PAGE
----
|Composable||A Composable CDP is a hub and spoke architecture based on several disparate vendors integrated into the data warehouse but not each other. It offers very limited interoperability, and high cost of ownership.|
|Configurable||A Configurable CDP is an end to end solution that offers the flexibility to choose which components are utilized for data movement, role based permissions for governance, along with value-based pricing to ensure alignment.|
Where do we go from here?
A packaged CDP can, and in some cases should, leverage the powerful data management capabilities offered by the Cloud Data Warehouse. With the announcement of WarehouseSync, we are fully embracing the data warehouse ecosystem. We will be aggressively leaning into this exciting trend. When we purchased Indicative in the beginning of 2022, one aspect that was really exciting about it was that they had built natively on top of the Data Warehouse.
By combining the best of all worlds, you can easily ensure that one source of truth powers the entire application layer including the systems of engagement, intelligence, etc. In this construct, the cloud data warehouse may serve as the system of record, and the CDP — the system of movement.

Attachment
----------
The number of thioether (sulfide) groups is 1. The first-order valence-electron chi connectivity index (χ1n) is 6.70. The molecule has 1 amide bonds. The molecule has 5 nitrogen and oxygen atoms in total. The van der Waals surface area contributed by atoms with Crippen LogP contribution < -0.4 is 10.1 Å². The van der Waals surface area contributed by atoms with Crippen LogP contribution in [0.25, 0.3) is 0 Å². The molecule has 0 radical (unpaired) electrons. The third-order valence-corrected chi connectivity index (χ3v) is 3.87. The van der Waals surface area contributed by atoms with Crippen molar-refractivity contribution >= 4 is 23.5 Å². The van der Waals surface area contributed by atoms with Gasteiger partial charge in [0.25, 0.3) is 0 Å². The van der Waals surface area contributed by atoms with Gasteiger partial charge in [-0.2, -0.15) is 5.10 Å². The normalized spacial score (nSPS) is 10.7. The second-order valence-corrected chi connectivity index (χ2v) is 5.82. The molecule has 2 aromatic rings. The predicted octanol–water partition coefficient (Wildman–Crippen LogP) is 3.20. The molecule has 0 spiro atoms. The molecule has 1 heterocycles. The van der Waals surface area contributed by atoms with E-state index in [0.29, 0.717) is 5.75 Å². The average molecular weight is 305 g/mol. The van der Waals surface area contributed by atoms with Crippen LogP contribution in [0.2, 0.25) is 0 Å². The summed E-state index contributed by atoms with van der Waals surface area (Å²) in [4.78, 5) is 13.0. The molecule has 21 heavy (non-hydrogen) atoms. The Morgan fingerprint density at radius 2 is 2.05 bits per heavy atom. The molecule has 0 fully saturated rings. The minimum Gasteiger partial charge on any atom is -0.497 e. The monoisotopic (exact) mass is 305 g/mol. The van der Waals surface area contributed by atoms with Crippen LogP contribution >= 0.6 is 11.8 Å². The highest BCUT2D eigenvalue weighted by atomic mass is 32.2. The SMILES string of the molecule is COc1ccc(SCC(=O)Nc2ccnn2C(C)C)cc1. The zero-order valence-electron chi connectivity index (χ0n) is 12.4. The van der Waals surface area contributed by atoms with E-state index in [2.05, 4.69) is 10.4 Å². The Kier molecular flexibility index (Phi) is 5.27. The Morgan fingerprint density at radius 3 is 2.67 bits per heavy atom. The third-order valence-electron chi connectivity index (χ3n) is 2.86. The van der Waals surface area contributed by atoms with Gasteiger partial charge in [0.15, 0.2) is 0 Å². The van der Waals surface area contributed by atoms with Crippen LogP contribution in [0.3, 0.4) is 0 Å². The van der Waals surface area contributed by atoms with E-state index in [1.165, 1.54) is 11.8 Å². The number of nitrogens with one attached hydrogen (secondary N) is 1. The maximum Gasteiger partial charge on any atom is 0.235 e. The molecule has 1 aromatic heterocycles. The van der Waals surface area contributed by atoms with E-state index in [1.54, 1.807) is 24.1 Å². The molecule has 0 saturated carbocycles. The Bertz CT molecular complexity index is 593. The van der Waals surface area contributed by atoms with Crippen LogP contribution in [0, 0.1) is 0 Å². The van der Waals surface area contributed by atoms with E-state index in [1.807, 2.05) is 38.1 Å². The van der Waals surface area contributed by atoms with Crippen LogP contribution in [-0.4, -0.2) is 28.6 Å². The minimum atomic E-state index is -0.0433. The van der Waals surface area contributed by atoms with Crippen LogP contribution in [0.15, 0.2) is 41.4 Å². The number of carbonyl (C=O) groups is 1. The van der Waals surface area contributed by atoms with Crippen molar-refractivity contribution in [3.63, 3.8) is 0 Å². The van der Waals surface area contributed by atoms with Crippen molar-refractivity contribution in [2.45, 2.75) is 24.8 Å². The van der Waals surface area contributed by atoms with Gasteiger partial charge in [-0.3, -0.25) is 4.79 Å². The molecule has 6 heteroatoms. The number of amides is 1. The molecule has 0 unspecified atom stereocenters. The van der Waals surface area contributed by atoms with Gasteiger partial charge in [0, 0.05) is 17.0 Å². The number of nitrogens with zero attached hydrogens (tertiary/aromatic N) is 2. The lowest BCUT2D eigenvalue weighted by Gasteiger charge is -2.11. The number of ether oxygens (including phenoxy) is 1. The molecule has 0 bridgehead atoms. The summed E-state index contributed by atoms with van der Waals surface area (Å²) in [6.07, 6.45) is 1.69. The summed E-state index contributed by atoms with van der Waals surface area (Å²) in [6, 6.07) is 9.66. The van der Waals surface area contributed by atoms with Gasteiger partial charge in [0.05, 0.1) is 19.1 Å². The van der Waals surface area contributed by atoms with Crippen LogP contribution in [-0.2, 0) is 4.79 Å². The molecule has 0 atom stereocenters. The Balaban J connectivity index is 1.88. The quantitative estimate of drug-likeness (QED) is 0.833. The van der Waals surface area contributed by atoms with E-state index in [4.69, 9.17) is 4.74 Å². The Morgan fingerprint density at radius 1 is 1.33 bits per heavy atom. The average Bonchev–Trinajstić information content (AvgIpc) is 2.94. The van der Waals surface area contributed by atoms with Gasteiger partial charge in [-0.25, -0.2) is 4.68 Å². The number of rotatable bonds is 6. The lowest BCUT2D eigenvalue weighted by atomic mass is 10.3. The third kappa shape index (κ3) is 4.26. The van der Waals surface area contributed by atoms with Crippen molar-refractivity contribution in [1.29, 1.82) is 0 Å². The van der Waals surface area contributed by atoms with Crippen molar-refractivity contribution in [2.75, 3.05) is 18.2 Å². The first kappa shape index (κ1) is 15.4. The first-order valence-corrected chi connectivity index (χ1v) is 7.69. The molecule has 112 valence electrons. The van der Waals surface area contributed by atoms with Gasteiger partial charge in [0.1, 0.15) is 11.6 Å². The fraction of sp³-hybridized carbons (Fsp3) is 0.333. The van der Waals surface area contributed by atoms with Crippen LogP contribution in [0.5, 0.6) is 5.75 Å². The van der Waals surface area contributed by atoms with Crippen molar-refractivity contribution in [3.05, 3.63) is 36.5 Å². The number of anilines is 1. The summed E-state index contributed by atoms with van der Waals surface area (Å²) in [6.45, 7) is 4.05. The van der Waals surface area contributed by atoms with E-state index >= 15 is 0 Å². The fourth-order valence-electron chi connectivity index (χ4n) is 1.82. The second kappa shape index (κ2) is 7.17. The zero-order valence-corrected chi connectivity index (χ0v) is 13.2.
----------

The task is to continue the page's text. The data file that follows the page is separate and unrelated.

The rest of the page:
With capabilities such as role based permissions, flexibility in the pricing model, and deep integrations into the data warehouse ecosystem — configurability can be easily achieved. A configurable approach will not only get you on a fast path to value realization but also ensure a low total cost of ownership as well.
Data is ultimately a team sport. The work done by data engineering teams should be leveraged by the business rather than isolated from it. By combining the best aspects of packaged and composable, we will see a new wave of innovation — one that drives the industry forward.
Latest from mParticle
mParticle Launches ComposeID, Identity Resolution Directly Connected to Cloud Data Warehouse Ecosystem